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Workplace Dating: Do's and Don'ts for Employers

With the amount of time spent at work, it may not be surprising when romantic relationships develop between employees. When they do, concerns about favoritism, bickering, conflicts of interest, and sexual harassment may arise. With Valentine's Day just a few days away, here are some do's and don'ts for addressing workplace dating.

Do:

Evaluate policy options.

Look at your company culture and applicable laws to decide what type of workplace dating policy makes sense for your business. You might have difficulty enforcing an outright ban on all workplace dating. However, employers may discourage workers from entering relationships when there might be a conflict of interest, such as a supervisor-employee relationship, or an HR-manager relationship.

Develop standards of conduct.

Distribute written policies about your expectations concerning workplace conduct. For example, employers can expect employees to maintain a professional environment and refrain from public displays of affection while on-duty and on company premises. Employers can also expect supervisors and employees to avoid favoritism. If you learn that a personal relationship could be disrupting the work environment, investigate the situation.

Implement an anti-harassment policy.

All employers should have a written policy that prohibits sexual and other forms of harassment and outlines the company's complaint process (note that some states and local jurisdictions require such policies). Make clear that you expect employees to abide by the policy during work hours as well as after hours and outside of the workplace. Define sexual and other forms of harassment broadly. Ban conduct that is prohibited by the law as well as conduct that you would consider inappropriate in the workplace and provide specific examples. Additionally, prohibit any actions where it's expressed or implied that submission to unwelcome behavior will be used as the basis for employment decisions, such as promotions or benefits.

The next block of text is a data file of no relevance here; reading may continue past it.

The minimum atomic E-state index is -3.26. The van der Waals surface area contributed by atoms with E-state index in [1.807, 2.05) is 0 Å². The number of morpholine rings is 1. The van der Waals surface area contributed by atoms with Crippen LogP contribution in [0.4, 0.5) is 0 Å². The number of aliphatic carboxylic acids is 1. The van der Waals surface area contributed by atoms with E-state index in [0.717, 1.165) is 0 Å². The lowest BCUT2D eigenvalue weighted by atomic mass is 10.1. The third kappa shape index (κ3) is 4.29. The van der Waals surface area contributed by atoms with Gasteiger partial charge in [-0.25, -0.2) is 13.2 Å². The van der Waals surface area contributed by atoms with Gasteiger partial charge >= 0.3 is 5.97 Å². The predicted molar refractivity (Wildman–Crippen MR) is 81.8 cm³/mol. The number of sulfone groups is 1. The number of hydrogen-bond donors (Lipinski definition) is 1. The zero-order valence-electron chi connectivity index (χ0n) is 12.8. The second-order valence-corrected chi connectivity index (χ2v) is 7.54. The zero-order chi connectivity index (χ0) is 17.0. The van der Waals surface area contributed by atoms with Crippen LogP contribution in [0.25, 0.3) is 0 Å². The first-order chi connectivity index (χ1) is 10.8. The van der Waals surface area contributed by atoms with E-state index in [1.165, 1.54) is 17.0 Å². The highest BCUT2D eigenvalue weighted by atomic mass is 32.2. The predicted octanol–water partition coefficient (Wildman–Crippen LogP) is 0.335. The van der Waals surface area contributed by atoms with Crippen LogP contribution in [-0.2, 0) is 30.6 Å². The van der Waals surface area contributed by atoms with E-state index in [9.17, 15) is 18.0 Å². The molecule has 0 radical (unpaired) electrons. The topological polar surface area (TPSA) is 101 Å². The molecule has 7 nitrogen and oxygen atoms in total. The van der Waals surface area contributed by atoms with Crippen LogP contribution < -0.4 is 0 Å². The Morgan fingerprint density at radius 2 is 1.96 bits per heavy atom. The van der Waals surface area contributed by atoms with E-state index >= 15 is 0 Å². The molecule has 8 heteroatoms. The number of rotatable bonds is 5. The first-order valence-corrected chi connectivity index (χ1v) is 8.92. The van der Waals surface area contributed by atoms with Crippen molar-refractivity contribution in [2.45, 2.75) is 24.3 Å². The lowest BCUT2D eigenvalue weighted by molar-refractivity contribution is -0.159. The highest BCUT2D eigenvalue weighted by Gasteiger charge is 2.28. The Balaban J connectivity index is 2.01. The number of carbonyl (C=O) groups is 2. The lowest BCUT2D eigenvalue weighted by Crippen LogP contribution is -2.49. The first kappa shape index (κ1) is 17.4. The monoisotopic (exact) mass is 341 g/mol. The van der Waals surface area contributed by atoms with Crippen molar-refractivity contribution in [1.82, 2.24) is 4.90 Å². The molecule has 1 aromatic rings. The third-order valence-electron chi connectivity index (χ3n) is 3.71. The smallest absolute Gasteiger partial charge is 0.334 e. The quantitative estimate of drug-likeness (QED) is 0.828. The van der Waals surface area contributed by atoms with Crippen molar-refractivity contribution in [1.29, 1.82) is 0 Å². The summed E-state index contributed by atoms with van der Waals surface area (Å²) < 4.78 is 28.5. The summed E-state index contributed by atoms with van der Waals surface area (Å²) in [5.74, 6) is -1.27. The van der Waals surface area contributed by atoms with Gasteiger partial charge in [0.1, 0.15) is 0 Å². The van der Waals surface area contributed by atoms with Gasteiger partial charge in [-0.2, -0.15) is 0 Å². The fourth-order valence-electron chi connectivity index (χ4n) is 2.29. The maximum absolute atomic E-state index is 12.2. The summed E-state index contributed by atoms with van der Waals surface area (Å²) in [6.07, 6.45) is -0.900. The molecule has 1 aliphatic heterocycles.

Consider requiring disclosure.

Some employers require that employees disclose their workplace romance to their supervisor or HR. If you choose that route, be clear about what situations need to be reported. With knowledge of the relationship, employers can take steps to help minimize the impact to the business. Consider meeting with the employees individually to confirm the relationship is consensual. Remind them that they are expected to remain professional in the workplace and that their relationship cannot interfere with performance. In some cases, employers may also consider modifying the reporting structure to avoid a conflict of interest.

Train supervisors and employees.

Some states and local jurisdictions require employers to provide training on sexual harassment. Even in the absence of a specific requirement, it's a best practice to provide training. Supervisors should also receive additional training tailored to their role, including training on how to identify and respond to sexual harassment and how to address situations in which a workplace relationship impacts productivity.